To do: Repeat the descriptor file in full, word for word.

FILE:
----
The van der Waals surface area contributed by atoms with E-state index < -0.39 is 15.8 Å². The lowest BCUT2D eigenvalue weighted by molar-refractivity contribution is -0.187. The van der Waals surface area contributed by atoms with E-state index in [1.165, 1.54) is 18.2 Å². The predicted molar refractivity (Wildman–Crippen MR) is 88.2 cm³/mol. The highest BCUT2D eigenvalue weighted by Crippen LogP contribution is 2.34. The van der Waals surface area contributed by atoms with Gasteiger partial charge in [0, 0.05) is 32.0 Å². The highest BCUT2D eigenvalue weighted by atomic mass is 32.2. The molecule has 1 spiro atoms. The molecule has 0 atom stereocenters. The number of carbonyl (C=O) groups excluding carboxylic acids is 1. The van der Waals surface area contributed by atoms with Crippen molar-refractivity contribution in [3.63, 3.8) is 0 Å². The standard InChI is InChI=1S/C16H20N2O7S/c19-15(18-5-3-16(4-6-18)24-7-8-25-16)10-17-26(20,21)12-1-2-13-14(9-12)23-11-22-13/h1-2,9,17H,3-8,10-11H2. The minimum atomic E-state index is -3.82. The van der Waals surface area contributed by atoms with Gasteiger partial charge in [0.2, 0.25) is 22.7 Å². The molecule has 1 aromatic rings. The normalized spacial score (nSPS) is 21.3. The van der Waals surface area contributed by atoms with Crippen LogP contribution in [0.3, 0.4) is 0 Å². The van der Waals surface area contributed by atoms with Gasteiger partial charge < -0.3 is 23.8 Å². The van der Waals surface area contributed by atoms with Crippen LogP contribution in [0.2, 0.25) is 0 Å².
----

The van der Waals surface area contributed by atoms with E-state index < -0.39 is 15.8 Å². The lowest BCUT2D eigenvalue weighted by molar-refractivity contribution is -0.187. The van der Waals surface area contributed by atoms with E-state index in [1.165, 1.54) is 18.2 Å². The predicted molar refractivity (Wildman–Crippen MR) is 88.2 cm³/mol. The highest BCUT2D eigenvalue weighted by Crippen LogP contribution is 2.34. The van der Waals surface area contributed by atoms with Gasteiger partial charge in [0, 0.05) is 32.0 Å². The highest BCUT2D eigenvalue weighted by atomic mass is 32.2. The molecule has 1 spiro atoms. The molecule has 0 atom stereocenters. The number of carbonyl (C=O) groups excluding carboxylic acids is 1. The van der Waals surface area contributed by atoms with Crippen molar-refractivity contribution in [3.63, 3.8) is 0 Å². The standard InChI is InChI=1S/C16H20N2O7S/c19-15(18-5-3-16(4-6-18)24-7-8-25-16)10-17-26(20,21)12-1-2-13-14(9-12)23-11-22-13/h1-2,9,17H,3-8,10-11H2. The minimum atomic E-state index is -3.82. The van der Waals surface area contributed by atoms with Gasteiger partial charge in [0.2, 0.25) is 22.7 Å². The molecule has 1 aromatic rings. The normalized spacial score (nSPS) is 21.3. The van der Waals surface area contributed by atoms with Crippen LogP contribution in [0.3, 0.4) is 0 Å². The van der Waals surface area contributed by atoms with Gasteiger partial charge < -0.3 is 23.8 Å². The van der Waals surface area contributed by atoms with Crippen LogP contribution in [0.2, 0.25) is 0 Å².